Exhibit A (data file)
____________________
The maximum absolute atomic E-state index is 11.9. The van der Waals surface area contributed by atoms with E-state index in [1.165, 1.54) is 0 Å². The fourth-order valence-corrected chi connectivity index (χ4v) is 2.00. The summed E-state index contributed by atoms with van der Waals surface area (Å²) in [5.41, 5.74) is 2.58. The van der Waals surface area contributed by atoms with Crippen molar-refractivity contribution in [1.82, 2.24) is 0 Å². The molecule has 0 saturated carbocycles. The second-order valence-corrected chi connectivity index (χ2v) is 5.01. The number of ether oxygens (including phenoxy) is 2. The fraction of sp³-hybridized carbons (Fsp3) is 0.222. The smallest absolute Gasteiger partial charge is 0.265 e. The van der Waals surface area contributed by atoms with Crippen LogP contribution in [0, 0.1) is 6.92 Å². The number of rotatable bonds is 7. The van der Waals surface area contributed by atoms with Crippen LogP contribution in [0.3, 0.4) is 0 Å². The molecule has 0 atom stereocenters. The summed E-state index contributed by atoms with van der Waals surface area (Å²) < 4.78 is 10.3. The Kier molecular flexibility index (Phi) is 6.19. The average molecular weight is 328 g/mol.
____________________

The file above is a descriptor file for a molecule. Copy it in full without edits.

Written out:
The maximum absolute atomic E-state index is 11.9. The van der Waals surface area contributed by atoms with E-state index in [1.165, 1.54) is 0 Å². The fourth-order valence-corrected chi connectivity index (χ4v) is 2.00. The summed E-state index contributed by atoms with van der Waals surface area (Å²) in [5.41, 5.74) is 2.58. The van der Waals surface area contributed by atoms with Crippen molar-refractivity contribution in [1.82, 2.24) is 0 Å². The molecule has 0 saturated carbocycles. The second-order valence-corrected chi connectivity index (χ2v) is 5.01. The number of ether oxygens (including phenoxy) is 2. The fraction of sp³-hybridized carbons (Fsp3) is 0.222. The smallest absolute Gasteiger partial charge is 0.265 e. The van der Waals surface area contributed by atoms with Crippen LogP contribution in [0, 0.1) is 6.92 Å². The number of rotatable bonds is 7. The van der Waals surface area contributed by atoms with Crippen LogP contribution in [0.3, 0.4) is 0 Å². The molecule has 0 atom stereocenters. The summed E-state index contributed by atoms with van der Waals surface area (Å²) < 4.78 is 10.3. The Kier molecular flexibility index (Phi) is 6.19. The average molecular weight is 328 g/mol.